12 Tips for Generational Estate Planning

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Live Webcast/Rebroadcast - You watch the course online at the specified date and time shown below. You can ask questions and receive answers during the course.
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Course Description

Live Webcast - February 20th, 2019

  • 12:30-2:45pm PST / 1:30-3:45pm MST / 2:30-4:45pm CST / 3:30-5:45pm EST

During this presentation, attorneys will learn about key estate planning and estate administration topics that they are grappling with more than ever before. Today’s estate planning client often seeks comprehensive estate planning services that provide for not just the particular couple but their parents, siblings, and children. This creates a host of challenges for estate planning attorneys. Defining Client, Heirs, and Beneficiaries. Multiple-party representation is not new. It is not atypical for attorneys or firms to represent families; still, it is a journey fraught with malpractice traps if the appropriate engagement letter, waivers, consents, and other check-points are not established early in the attorney-client relationship. Collaborating with Other Trusted Advisors and Key Professionals. One source of referrals for estate planning attorneys are trusted advisors in related fields, such as financial, insurance, or tax professionals. Depending on where and how the attorney was introduced into the process, attorneys may have to provide additional information to advisors and clients and strive to create a diligent and conscientious environment that will help ensure that their clients’ interests are always protected. Additionally, the first generation’s financial professional may not be the professional the third generation prefers and likewise may be said of generation three’s perspective on the attorney. Still, creating a successful collaboration for all parties is essential to establishing a solid plan that will move through the generations. Instruments, Provisions, and Processes. Like the professionals that suit Gen-1 may not be suitable for Gen-2, so might not the instruments, provisions, or processes. Estate planning attorneys servicing the needs of multi-generational clients must consider these issues.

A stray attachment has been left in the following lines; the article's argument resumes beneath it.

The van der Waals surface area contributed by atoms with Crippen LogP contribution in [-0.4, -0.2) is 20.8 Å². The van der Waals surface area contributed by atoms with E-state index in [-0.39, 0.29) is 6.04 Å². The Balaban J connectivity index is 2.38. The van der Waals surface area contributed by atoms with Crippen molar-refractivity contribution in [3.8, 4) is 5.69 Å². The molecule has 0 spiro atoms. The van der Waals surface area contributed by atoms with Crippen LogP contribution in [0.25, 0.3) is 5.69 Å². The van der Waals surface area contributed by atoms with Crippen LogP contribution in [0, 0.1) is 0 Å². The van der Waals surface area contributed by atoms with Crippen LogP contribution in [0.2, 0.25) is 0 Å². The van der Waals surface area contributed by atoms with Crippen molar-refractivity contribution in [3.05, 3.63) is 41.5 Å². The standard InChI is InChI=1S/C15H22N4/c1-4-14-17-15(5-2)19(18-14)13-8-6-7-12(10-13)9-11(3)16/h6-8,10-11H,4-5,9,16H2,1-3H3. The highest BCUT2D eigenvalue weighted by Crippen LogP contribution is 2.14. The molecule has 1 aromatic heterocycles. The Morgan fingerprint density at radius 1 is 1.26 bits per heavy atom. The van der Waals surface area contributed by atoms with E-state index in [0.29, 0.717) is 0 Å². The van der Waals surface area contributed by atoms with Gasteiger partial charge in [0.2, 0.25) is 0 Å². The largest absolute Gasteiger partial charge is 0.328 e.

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  • Max Elliott
    Max Elliott, Managing Attorney and Founder of The Law Offices of Max Elliott, Ltd., is a licensed, Illinois estate planning, estate administration, and wealth preservation attorney. Her firm focuses on unique families and women small business owners, and services include estate planning for taxable and non-taxable estates, estate administration, and advising small businesses in start-up, growth, restructuring, and succession planning phases.

    On behalf of her firm, Ms. Elliott is also General Counsel for the Bernie Mac Foundation, Inc., a private non-profit foundation, and spearheaded the organization’s most recent restructuring.

    Ms. Elliott routinely speaks to lawyers, students, and community groups on the intersection of estate and retirement planning; small business essentials, including legal entity selection, Intellectual Property rights, succession planning, and generational wealth transfers; and fiduciary selection and other protective measures for seniors and the LGBTQ community.

    Contact Max Elliott
      • 2 General Credit
      • ProLawCLE will seek approval of any CLE program where the registering attorney is primarily licensed with exceptions stated below. Application is made at the time an attorney registers for a course, therefore approval may not be received at the time of broadcasting.

        ProLawCLE does not seek approval in the state of Virginia.

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        ProLawCLE is dedicated to providing quality education from expert speakers and ensuring each attorney receives CLE credit for their participation. If for some reason a particular course does not receive approval in the attorney's primary state of licensure, ProLawCLE will give credit for a future approved course or give a full refund, if applicable.

      Each On-Demand course is available to you for 1 year from date of purchase. Additionally, CLE credit is only available within that year.
    1. Learn about the ethical obligations involved with representing multiple family members
    2. Identify cultural and familial planning and administration issues and what attorneys can do to resolve potential or emerging conflicts
    3. Determine how to ethically collaborate with professionals in other disciplines
    4. Comprehend the instruments that may serve the entire family over generations
    5. Draft provisions that are flexible and encourage family participation
    6. Create processes and guides that communicate the family’s objectives considering various stakeholders and work toward achieving those goals

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